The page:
Then I thought, let’s do a comparison. So I boated back up to the top of the Narrows and drifted a #12 grey scud (200R hook) using the same split shot. Caught one small rainbow right off the bat. Then got a good strike, then another. I thought it would be about the same result. But towards the end of the faster water, I hooked something that surprised me.
Why surprise? Well, I wasn’t ready for something to pull hard enough to break my line, plus my drag wasn’t set for it either. Nor did I have my anti-reel switched so I couldn’t reel backwards like I usually do. Luckily, my line held up as the drag started to slip a little. Then I was able to flip the switch and reel backwards.
It was a good fish but the hard fast run fooled me. I didn’t think it was as big as it was. It stayed deep for almost the entire fight, making 3 long runs and fought hard close to the boat to stay down.
I grabbed the Gopro, turned it on and set it up on the bar. The video shows the fight towards the middle to the end, not the long runs.
I netted the fish but kept it in the water. I called Duane at the resort and asked him to come up with the camera to take some pics. He was on a room repair mission so it took a while for him to boat up to where I was. I drifted down to a spot on the bank where I could get out with the fish. It’s way too hard to get good, SAFE pics of a trophy trout while in a boat. I say safe for the fish, not me. I didn’t want to raise the rainbow out of the water unless it was for a few quick pictures.
The color of this big sow was incredible! I was blessed to have landed and released. I did get a measurement, marking my spinning rod against her length while in the net. I set it on a measuring board and was surprised to see it was 28.25 inches long. It didn’t seem that long in the water.
With summer not yet over it might seem a little premature to be thinking about Branson’s Fall Foliage Season, but it will be here before we know it. Greg Cassell, Research Forester, with the Missouri Department of Conservation said that, although things depend on the weather, there should be lots of beautiful foliage in and around Branson for people to enjoy this year.
Here’s Cassell’s responses to some of the most common questions people ask about Branson’s Fall Foliage Season:
1. When does it start? Depending on the weather, about the middle to end of September.
2. When does it peak? A lot depends on the weather, but typically during the last two week of October or the first week of November.
3. What do you think the 2017 Fall Foliage Season will be like in Branson? With the weather and moisture, we have had all summer, up to now, things are setting up for a wonderful Fall Foliage season.
4. What could spoil it? A long period of very hot and dry weather.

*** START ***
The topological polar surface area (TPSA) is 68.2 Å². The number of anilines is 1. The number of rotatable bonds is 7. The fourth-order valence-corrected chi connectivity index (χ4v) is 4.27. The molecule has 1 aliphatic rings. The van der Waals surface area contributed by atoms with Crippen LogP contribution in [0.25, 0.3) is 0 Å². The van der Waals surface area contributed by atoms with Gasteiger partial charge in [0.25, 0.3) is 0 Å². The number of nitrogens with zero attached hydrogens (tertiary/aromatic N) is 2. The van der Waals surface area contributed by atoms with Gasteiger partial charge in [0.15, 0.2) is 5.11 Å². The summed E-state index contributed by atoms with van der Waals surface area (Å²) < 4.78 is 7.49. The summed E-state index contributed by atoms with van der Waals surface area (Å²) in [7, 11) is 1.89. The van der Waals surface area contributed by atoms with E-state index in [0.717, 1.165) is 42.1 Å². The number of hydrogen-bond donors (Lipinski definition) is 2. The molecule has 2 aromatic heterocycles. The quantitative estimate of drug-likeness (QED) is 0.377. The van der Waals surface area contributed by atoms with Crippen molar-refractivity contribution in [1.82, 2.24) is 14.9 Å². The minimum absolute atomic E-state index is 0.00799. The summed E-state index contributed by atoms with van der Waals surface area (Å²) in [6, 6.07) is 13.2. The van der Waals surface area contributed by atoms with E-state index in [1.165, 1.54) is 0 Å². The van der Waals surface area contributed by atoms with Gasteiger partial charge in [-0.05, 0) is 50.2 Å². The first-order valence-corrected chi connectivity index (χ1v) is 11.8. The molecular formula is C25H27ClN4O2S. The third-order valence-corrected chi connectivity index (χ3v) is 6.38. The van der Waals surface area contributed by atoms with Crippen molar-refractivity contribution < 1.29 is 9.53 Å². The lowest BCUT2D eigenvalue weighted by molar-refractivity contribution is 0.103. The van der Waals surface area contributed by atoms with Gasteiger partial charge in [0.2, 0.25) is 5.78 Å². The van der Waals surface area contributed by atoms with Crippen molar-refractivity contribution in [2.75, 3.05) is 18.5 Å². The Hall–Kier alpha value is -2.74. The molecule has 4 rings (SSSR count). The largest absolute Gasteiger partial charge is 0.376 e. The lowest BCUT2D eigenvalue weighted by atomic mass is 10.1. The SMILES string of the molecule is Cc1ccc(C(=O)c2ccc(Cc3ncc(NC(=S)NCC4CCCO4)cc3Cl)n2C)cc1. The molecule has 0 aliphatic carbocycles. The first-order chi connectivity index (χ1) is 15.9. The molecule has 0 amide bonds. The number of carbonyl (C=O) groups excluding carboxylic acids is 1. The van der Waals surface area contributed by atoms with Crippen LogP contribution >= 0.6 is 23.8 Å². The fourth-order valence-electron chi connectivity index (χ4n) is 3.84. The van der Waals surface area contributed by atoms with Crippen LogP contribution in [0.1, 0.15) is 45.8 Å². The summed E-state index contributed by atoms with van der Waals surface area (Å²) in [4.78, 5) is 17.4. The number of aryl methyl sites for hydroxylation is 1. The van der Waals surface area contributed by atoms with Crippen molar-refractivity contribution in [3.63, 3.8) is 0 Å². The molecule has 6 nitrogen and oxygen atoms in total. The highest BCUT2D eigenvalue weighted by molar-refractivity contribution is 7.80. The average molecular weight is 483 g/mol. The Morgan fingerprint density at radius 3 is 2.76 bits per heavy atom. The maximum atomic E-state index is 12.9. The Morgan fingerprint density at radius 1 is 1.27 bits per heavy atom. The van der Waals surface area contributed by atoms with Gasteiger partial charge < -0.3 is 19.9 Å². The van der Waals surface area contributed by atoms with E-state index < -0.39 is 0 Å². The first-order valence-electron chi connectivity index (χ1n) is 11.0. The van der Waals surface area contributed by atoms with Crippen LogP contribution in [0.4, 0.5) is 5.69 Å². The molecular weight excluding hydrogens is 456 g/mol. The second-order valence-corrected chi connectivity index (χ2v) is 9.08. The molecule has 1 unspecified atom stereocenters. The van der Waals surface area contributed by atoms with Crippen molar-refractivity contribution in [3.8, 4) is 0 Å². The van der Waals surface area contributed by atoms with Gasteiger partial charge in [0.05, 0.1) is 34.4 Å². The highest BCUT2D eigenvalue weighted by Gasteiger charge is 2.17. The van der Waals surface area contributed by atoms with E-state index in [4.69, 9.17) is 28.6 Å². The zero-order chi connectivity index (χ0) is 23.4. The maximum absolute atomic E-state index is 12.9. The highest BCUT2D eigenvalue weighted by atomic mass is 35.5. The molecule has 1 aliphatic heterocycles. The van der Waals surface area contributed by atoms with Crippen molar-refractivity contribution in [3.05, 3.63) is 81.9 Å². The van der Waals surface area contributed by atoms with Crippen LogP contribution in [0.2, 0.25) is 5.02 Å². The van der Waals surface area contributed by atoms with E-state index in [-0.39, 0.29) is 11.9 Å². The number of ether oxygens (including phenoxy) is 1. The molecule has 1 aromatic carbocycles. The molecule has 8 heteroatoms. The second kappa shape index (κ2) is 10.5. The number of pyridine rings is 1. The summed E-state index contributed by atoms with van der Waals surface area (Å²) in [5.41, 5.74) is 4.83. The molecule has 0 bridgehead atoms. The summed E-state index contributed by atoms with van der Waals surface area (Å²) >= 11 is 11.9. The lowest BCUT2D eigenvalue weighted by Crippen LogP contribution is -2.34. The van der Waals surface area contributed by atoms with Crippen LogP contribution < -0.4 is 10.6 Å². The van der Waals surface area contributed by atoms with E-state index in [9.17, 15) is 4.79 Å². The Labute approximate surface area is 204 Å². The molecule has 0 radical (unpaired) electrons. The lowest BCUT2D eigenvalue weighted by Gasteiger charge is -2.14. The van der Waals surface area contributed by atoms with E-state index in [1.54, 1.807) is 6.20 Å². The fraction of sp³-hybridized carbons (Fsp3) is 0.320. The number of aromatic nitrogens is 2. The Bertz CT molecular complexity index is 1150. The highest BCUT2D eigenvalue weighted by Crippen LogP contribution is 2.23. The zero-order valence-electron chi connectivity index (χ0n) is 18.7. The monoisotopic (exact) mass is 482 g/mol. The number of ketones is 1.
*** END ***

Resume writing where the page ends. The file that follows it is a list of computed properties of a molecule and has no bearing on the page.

5. Do all the tree varieties change color at about the same time? No. The Sassafras, and Sumac start if off. They are followed by the Black Gum, Bittersweet, and Dogwood with the Ashes, Hickories, Oaks, and Maples turning last.
6. What triggers the color change? Warm sunny days followed by cool nights.
“Where’s the best place to view the fall foliage?” is another question that’s commonly asked. Branson’s location in the middle of the beautiful Ozark Mountains makes the answer to that easy, “Wherever you are!” From scenic panoramic views to the magnificent beauty of a single tree up close, there’s beautiful foliage at just about every turn.
“Scenic Overlooks” provide panoramic view of the foliage and are easily reachable from the Branson Strip. These include the Overlooks on Taney County Route 165, about a mile south of its intersection with State Route 265; the Table Rock Dam Overlook, located on the south end of Table Rock Dam across the road from the Dewey Short Visitors Center; and the Henning Conservation Area Overlook located about a mile west of the junction of State Route 76 and State Route 376. The Point Lookout scenic overview is located on the campus of the College of the Ozarks on top of a bluff overlooking Lake Taneycomo. It has a unique and breathtaking view of Branson’s fall foliage surrounding Lake Taneycomo.
Cassell said the “Ozark Mountain Highroad,” State Route 465, is an excellent way to see the Ozarks’ fall foliage. Another is on a sightseeing cruise on Lake Taneycomo aboard Main Street Lake Cruises Lake Queen. The spectacular views of Ozark vistas, bluffs, wild life, and birds, are amazing anytime. They are something that most of the visitors coming to Branson each year never get to see. Add the magnificent colors of the fall foliage and the result is a spectacle that most will never forget!
* Photos in composite courtesy Missouri Department of Conservation